Science fiction has always been a genre of brilliant ideas. In many cases, the fantastical creations you’ll find in sci-fi are parables and metaphors for modern-day struggles: the androids in Blade Runner draw obvious parallels to race relations in America, the Klingons in Star Trek are a proxy for the Cold War-era Red Menace.
But sci-fi isn't just a reflection of our present — it's also a way for authors to exercise their imaginations in terms of how we might be living in the future. In this post, we’ll look at five predictions from classic science fiction books that have since become… science fact!
From the Earth to the Moon (1865), Florida Moon Missions
One of speculative fiction’s greatest innovators, Jules Verne still got a lot wrong about space travel in his 1965 novel, From the Earth to the Moon. For one, he imagined that a giant cannon could shoot a bullet-shaped capsule into orbit and beyond — a process that would have turned its passengers into compressed corpses.
One detail that Verne did manage to predict with eerie accuracy, however, is that the launches would take place from Central Florida. In the book, the Columbiad space gun is built on a hill in Tampa— a mere hundred miles away from Cape Canaveral, where NASA would stage the majority of its launches a century later.
But why Florida? Despite the fact that the Sunshine State is subject to some of the most mercurial weather conditions in America, its geography presents two major benefits. It’s close to the Atlantic, for one: multi-stage rockets are able to jettison parts safely into the ocean (and in the event of a disaster, civilian lives would not be at risk). Also, due to its proximity to the equator, launches receive an additional speed boost thanks to the rotation of the Earth. Hooray, science!
Brave New World (1931), The Antidepressant Epidemic
In Aldous Huxley’s all-time classic of science fiction, citizens of the World State are kept docile with the help of a mood-enhancing drug called Soma. At the time when the book was published, pharmaceutical solutions to psychological issues were pretty primitive — opiates and amphetamines were unnervingly seen as a panacea. There was no way for Huxley to have known just how prevalent antidepressants would become by the end of the century, yet his hunch most certainly turned out to be right.
Seeing how the media (rightfully) focuses most of its attention on the opioid epidemic in North America, you might be staggered to learn that over 11% of American use antidepressants. This is according to a CDC report that’s almost ten years old — and you can bet that number has increased in the years since. In many parts of the world, antidepressants from human urine have made their way into natural waterways at such a level that that fish have become less alarmed by predators. A brave new world, indeed...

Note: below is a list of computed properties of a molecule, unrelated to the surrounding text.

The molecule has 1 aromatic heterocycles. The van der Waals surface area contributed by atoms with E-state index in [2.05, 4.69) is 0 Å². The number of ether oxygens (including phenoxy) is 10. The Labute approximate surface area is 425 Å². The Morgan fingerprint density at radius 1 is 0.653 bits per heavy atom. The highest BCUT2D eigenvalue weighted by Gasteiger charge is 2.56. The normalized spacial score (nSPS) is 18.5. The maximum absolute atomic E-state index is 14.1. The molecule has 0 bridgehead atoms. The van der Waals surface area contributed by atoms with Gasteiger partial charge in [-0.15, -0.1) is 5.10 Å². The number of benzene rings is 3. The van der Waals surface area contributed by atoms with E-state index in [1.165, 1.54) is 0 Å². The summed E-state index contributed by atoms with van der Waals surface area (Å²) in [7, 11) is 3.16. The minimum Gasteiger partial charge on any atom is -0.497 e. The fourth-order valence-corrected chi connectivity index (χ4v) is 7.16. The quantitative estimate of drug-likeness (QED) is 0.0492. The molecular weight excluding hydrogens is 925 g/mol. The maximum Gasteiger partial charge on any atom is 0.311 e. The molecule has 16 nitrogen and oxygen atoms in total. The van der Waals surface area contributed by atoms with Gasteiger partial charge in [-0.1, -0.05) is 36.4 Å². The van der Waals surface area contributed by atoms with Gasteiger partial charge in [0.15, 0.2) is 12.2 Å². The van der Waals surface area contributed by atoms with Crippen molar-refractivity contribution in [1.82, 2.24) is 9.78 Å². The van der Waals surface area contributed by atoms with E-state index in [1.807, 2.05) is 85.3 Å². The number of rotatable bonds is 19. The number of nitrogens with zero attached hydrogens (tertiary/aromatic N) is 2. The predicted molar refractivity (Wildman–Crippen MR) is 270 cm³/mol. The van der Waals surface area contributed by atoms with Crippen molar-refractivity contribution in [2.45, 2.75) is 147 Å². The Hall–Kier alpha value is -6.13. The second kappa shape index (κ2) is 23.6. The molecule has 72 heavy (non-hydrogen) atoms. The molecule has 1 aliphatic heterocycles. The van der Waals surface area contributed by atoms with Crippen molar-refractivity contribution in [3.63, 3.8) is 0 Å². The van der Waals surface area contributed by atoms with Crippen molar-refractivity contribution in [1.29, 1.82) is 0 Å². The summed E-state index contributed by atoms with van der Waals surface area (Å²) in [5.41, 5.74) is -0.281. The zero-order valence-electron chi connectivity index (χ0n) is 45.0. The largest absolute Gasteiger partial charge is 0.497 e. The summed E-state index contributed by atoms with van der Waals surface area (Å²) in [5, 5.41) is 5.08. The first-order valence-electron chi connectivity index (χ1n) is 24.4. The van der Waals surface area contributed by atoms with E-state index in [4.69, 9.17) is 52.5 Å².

Neuromancer (1984), The Internet
“A graphic representation of data abstracted from the banks of every computer in the human system. Unthinkable complexity. Lines of light ranged in the nonspace of the mind, clusters and constellations of data. Like city lights, receding…”
This is how William Gibson describes PAX, the global computer network at the center of his seminal novel, Neuromancer. Five years before Tim Berners-Lee’s World Wide Web, Gibson presented a stark vision of how online information would be shared, experienced and exploited. The story follows Case, a washed-up hacker who’s hired to break into a major corporation — a plot that has influenced any film where a teen in a hoodie hunches over a keyboard with a flurry of fingers before barking, “I’m in!”
What was once weird and fantastical has now almost come to fruition in 2019 — with the exception that we don’t talk about ‘jacking in’ to cyberspace, thank God.
Looking Backward (1888), Credit Cards
Da-da-da-da-da-da! Charge it!
Diner’s Club first popularised the idea of the credit card back in the early 50s, but the term itself was introduced a lot earlier. Edward Bellamy’s Looking Back imagines a socialist utopia of the future (in the year 2000!) in which those with harder jobs work fewer hours and all citizens are given ‘credit cards’ loaded with an equal split of the economy’s spoils.
Of course, you may have already gathered that these ‘credit’ cards function more like debit cards. It would, after all, not be a utopia if citizens were able to rack up debt with exorbitant interest rates and live in fear of losing their homes. But still: the concept stands today.
Nineteen Eighty-Four (1939), Mass Surveillance
We couldn’t finish off this little list (list-ette?) without mentioning the granddaddy of sci-fi prognostication. The fact that “Orwellian” is a standard adjective for mass surveillance should give you some idea of how influential Nineteen Eighty-Four has been.
In the novel, a citizen’s every movement is observed by omnipresent “telescreens” under the guise of national security. As a result, an atmosphere of paranoia hangs over the people of Oceana: is Big Brother watching? And does he know what we are thinking?
In 2019, Big Brother has taken on many forms. Sometimes, he appears as the CCTV networks that criss-cross most major cities. Though, more often than not, he manifests as a multinational corporation that makes prestige television or allows our old classmates to share their incendiary opinions.
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